In 2012, Andy’s search for a 135 led him to Co. Donegal, where he found a 1969 model with 7,800 hours showing on the tractormeter. “I wrote to the original owner’s address on the old tax book not really expecting a reply, but they wrote back to tell me that it was bought new in June 1969 by the Harrold family of Kilmeady, in Co. Limerick. They bought the tractor from Geary’s Garage for £810IR along with a haybob at £135IR, a buckrake at £25IR and a transport box at £32IR. It stayed on the Harrold family farm until 1982 when it was sold to Michael Donnegan, a dealer who then sold it to Mr Noonan, also of Co. Limerick.
A risk worth taking
I don’t know when it made the journey up to Donegal but, when I found it, it was fitted with an early Duncan cab, the engine was turning but it wasn’t running. I thought that the problem was related to the fuel system, so I took a chance that it could be fixed and bought it. The first job was to take the injection pump off and the injectors out and leave them with Erne Diesel Services where everything was reconditioned. When it was all back together and the pump was bled, the engine fired-up easily enough and I used the tractor for a couple of years, carting turf and sticks. All was going well until the oil pump failed and the engine seized one day, on the way home from the bog.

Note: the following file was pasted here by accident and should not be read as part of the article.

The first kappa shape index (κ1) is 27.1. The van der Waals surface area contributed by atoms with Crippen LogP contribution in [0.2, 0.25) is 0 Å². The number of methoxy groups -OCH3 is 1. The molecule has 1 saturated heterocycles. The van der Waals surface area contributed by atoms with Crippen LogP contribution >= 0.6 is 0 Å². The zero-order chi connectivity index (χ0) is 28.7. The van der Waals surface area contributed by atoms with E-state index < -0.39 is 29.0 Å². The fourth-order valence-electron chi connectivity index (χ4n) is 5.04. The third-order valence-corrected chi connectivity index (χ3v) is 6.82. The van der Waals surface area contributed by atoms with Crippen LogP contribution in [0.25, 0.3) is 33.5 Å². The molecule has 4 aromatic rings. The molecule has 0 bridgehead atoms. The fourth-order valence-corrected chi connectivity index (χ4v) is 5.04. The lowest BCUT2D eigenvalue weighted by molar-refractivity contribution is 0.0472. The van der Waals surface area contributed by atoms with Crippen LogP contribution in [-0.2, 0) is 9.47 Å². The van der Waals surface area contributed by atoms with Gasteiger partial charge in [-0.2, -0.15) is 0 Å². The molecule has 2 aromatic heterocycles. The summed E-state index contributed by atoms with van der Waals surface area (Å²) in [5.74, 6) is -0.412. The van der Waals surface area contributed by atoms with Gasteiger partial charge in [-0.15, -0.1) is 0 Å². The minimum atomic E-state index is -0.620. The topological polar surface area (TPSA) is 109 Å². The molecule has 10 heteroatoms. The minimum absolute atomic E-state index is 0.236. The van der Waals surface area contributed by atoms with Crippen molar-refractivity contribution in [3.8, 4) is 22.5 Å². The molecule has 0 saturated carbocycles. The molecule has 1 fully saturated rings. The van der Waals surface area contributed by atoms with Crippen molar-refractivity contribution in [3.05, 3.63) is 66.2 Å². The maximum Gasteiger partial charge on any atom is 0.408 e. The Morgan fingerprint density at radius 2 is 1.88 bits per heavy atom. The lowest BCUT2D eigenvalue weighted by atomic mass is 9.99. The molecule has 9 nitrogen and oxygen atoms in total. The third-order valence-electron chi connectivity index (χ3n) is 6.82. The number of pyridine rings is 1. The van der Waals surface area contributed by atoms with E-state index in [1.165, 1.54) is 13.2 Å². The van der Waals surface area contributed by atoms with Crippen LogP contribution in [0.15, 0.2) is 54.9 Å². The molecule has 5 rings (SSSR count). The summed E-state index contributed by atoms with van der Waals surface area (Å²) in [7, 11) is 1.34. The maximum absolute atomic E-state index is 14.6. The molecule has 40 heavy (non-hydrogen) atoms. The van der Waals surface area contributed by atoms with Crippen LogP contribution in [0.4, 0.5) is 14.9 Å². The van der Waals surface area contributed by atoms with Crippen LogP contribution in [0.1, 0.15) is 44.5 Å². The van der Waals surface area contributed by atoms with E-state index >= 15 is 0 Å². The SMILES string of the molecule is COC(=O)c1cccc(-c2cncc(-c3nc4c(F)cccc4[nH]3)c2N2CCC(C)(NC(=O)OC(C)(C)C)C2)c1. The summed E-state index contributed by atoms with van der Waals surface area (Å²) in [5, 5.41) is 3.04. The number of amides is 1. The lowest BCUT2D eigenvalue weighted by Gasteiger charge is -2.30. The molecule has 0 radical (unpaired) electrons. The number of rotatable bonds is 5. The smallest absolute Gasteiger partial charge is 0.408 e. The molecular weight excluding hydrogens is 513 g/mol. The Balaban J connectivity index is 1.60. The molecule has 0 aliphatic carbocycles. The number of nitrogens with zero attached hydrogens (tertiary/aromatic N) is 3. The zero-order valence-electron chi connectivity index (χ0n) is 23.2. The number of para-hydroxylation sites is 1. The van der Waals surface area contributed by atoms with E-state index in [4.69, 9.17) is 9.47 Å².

“I stripped the tinwork and the fuel tank, removed the front axle, craned the engine off the gearbox and took it to Mervyn Elvin, in Letterkenny, where it was rebuilt. It needed pistons, rings and liners. The crankshaft was reground and refitted with new shell bearings, and a new oil pump was fitted, too. There were new camshaft bearings installed together with new cam followers, the head was reconditioned and Mervyn fitted a new water pump, a new radiator and then a new clutch kit.